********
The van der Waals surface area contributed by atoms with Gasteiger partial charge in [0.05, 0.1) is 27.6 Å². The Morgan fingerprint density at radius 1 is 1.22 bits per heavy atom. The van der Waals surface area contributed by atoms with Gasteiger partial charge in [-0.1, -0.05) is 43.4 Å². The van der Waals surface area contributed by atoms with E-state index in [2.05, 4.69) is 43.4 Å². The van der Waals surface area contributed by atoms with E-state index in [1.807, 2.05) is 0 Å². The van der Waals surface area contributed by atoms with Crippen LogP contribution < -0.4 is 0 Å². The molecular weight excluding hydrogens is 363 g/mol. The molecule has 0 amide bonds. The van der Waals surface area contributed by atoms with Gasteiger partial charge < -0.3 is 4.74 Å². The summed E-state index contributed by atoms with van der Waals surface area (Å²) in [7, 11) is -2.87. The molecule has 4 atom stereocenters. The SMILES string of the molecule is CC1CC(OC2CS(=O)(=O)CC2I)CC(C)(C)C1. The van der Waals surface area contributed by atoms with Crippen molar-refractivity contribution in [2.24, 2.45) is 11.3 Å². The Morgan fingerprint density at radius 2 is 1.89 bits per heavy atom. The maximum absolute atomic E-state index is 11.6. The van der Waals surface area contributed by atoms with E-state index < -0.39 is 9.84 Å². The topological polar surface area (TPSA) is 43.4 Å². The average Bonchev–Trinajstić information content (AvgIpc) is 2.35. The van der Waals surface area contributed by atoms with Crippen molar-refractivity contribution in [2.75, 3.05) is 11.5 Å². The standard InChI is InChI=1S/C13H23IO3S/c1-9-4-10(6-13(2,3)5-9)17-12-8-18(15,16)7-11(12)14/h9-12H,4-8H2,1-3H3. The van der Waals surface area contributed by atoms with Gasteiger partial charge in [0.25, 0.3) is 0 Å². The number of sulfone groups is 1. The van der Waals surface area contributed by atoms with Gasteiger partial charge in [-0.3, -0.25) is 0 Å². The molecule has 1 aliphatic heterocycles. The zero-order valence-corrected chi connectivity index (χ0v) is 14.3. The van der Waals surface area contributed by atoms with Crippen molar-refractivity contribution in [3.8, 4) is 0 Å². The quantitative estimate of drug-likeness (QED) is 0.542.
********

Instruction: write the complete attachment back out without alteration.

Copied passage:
The van der Waals surface area contributed by atoms with Gasteiger partial charge in [0.05, 0.1) is 27.6 Å². The Morgan fingerprint density at radius 1 is 1.22 bits per heavy atom. The van der Waals surface area contributed by atoms with Gasteiger partial charge in [-0.1, -0.05) is 43.4 Å². The van der Waals surface area contributed by atoms with E-state index in [2.05, 4.69) is 43.4 Å². The van der Waals surface area contributed by atoms with E-state index in [1.807, 2.05) is 0 Å². The van der Waals surface area contributed by atoms with Crippen LogP contribution < -0.4 is 0 Å². The molecular weight excluding hydrogens is 363 g/mol. The molecule has 0 amide bonds. The van der Waals surface area contributed by atoms with Gasteiger partial charge < -0.3 is 4.74 Å². The summed E-state index contributed by atoms with van der Waals surface area (Å²) in [7, 11) is -2.87. The molecule has 4 atom stereocenters. The SMILES string of the molecule is CC1CC(OC2CS(=O)(=O)CC2I)CC(C)(C)C1. The van der Waals surface area contributed by atoms with Crippen molar-refractivity contribution in [2.24, 2.45) is 11.3 Å². The Morgan fingerprint density at radius 2 is 1.89 bits per heavy atom. The maximum absolute atomic E-state index is 11.6. The van der Waals surface area contributed by atoms with E-state index < -0.39 is 9.84 Å². The topological polar surface area (TPSA) is 43.4 Å². The average Bonchev–Trinajstić information content (AvgIpc) is 2.35. The van der Waals surface area contributed by atoms with Crippen molar-refractivity contribution in [2.75, 3.05) is 11.5 Å². The standard InChI is InChI=1S/C13H23IO3S/c1-9-4-10(6-13(2,3)5-9)17-12-8-18(15,16)7-11(12)14/h9-12H,4-8H2,1-3H3. The van der Waals surface area contributed by atoms with Gasteiger partial charge in [0.25, 0.3) is 0 Å². The number of sulfone groups is 1. The van der Waals surface area contributed by atoms with Gasteiger partial charge in [-0.3, -0.25) is 0 Å². The molecule has 1 aliphatic heterocycles. The zero-order valence-corrected chi connectivity index (χ0v) is 14.3. The van der Waals surface area contributed by atoms with Crippen molar-refractivity contribution in [3.8, 4) is 0 Å². The quantitative estimate of drug-likeness (QED) is 0.542.